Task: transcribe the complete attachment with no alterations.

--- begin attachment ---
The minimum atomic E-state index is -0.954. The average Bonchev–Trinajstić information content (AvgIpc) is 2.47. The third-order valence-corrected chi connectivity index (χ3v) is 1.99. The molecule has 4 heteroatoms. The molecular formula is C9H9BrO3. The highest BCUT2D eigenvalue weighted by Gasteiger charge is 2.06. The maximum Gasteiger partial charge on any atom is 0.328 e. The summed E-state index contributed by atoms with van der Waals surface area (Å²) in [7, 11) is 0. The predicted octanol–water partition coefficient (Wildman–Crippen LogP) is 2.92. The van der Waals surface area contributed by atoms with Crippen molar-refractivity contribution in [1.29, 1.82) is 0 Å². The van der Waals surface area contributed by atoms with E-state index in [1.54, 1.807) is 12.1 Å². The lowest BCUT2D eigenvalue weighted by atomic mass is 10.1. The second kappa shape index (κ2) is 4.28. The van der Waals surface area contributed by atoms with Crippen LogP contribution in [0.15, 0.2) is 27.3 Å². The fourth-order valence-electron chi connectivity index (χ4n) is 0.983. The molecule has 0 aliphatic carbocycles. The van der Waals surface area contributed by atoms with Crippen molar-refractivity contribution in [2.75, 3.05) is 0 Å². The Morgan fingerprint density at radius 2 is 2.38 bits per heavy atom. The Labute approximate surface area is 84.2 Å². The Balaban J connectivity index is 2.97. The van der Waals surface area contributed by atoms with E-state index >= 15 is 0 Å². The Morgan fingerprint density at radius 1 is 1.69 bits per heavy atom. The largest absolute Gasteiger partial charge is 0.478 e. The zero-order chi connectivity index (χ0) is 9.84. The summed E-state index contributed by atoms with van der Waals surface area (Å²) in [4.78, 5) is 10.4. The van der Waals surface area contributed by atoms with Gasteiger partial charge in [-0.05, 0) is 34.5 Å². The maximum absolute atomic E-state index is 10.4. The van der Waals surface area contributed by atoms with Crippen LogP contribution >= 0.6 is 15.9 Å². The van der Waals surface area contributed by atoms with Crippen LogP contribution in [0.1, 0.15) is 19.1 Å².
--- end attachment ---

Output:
The minimum atomic E-state index is -0.954. The average Bonchev–Trinajstić information content (AvgIpc) is 2.47. The third-order valence-corrected chi connectivity index (χ3v) is 1.99. The molecule has 4 heteroatoms. The molecular formula is C9H9BrO3. The highest BCUT2D eigenvalue weighted by Gasteiger charge is 2.06. The maximum Gasteiger partial charge on any atom is 0.328 e. The summed E-state index contributed by atoms with van der Waals surface area (Å²) in [7, 11) is 0. The predicted octanol–water partition coefficient (Wildman–Crippen LogP) is 2.92. The van der Waals surface area contributed by atoms with Crippen molar-refractivity contribution in [1.29, 1.82) is 0 Å². The van der Waals surface area contributed by atoms with E-state index in [1.54, 1.807) is 12.1 Å². The lowest BCUT2D eigenvalue weighted by atomic mass is 10.1. The second kappa shape index (κ2) is 4.28. The van der Waals surface area contributed by atoms with Crippen LogP contribution in [0.15, 0.2) is 27.3 Å². The fourth-order valence-electron chi connectivity index (χ4n) is 0.983. The molecule has 0 aliphatic carbocycles. The van der Waals surface area contributed by atoms with Crippen molar-refractivity contribution in [2.75, 3.05) is 0 Å². The Morgan fingerprint density at radius 2 is 2.38 bits per heavy atom. The Labute approximate surface area is 84.2 Å². The Balaban J connectivity index is 2.97. The van der Waals surface area contributed by atoms with E-state index >= 15 is 0 Å². The Morgan fingerprint density at radius 1 is 1.69 bits per heavy atom. The largest absolute Gasteiger partial charge is 0.478 e. The zero-order chi connectivity index (χ0) is 9.84. The summed E-state index contributed by atoms with van der Waals surface area (Å²) in [4.78, 5) is 10.4. The van der Waals surface area contributed by atoms with Gasteiger partial charge in [-0.05, 0) is 34.5 Å². The maximum absolute atomic E-state index is 10.4. The van der Waals surface area contributed by atoms with Crippen LogP contribution >= 0.6 is 15.9 Å². The van der Waals surface area contributed by atoms with Crippen LogP contribution in [0.1, 0.15) is 19.1 Å².